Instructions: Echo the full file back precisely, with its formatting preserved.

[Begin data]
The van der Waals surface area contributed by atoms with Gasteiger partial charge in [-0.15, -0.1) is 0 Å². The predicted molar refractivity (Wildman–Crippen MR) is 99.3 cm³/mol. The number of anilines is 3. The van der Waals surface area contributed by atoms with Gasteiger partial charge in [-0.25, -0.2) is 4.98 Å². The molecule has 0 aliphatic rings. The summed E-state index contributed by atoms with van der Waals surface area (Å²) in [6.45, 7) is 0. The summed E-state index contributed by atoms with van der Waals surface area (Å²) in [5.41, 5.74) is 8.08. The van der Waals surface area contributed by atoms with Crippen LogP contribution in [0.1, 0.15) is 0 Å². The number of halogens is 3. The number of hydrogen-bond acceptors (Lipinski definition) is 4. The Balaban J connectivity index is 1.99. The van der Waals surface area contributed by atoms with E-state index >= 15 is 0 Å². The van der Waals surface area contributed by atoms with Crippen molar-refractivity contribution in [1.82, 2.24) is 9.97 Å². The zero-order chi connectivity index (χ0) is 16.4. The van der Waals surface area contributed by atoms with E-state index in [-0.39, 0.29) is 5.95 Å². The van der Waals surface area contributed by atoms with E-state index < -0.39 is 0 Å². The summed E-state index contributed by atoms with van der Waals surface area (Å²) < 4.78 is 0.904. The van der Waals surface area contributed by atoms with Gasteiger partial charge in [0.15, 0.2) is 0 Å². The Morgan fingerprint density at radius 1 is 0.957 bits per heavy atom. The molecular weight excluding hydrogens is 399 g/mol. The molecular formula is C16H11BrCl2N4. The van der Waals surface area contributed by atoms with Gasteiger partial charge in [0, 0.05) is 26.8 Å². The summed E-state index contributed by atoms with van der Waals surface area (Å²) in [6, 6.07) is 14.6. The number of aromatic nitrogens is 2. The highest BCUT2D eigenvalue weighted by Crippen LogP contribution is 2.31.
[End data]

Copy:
The van der Waals surface area contributed by atoms with Gasteiger partial charge in [-0.15, -0.1) is 0 Å². The predicted molar refractivity (Wildman–Crippen MR) is 99.3 cm³/mol. The number of anilines is 3. The van der Waals surface area contributed by atoms with Gasteiger partial charge in [-0.25, -0.2) is 4.98 Å². The molecule has 0 aliphatic rings. The summed E-state index contributed by atoms with van der Waals surface area (Å²) in [6.45, 7) is 0. The summed E-state index contributed by atoms with van der Waals surface area (Å²) in [5.41, 5.74) is 8.08. The van der Waals surface area contributed by atoms with Crippen LogP contribution in [0.1, 0.15) is 0 Å². The number of halogens is 3. The number of hydrogen-bond acceptors (Lipinski definition) is 4. The Balaban J connectivity index is 1.99. The van der Waals surface area contributed by atoms with E-state index >= 15 is 0 Å². The van der Waals surface area contributed by atoms with Crippen molar-refractivity contribution in [1.82, 2.24) is 9.97 Å². The zero-order chi connectivity index (χ0) is 16.4. The van der Waals surface area contributed by atoms with E-state index in [-0.39, 0.29) is 5.95 Å². The van der Waals surface area contributed by atoms with E-state index < -0.39 is 0 Å². The summed E-state index contributed by atoms with van der Waals surface area (Å²) < 4.78 is 0.904. The van der Waals surface area contributed by atoms with Gasteiger partial charge in [0.15, 0.2) is 0 Å². The Morgan fingerprint density at radius 1 is 0.957 bits per heavy atom. The molecular weight excluding hydrogens is 399 g/mol. The molecular formula is C16H11BrCl2N4. The van der Waals surface area contributed by atoms with Gasteiger partial charge in [0, 0.05) is 26.8 Å². The summed E-state index contributed by atoms with van der Waals surface area (Å²) in [6, 6.07) is 14.6. The number of aromatic nitrogens is 2. The highest BCUT2D eigenvalue weighted by Crippen LogP contribution is 2.31.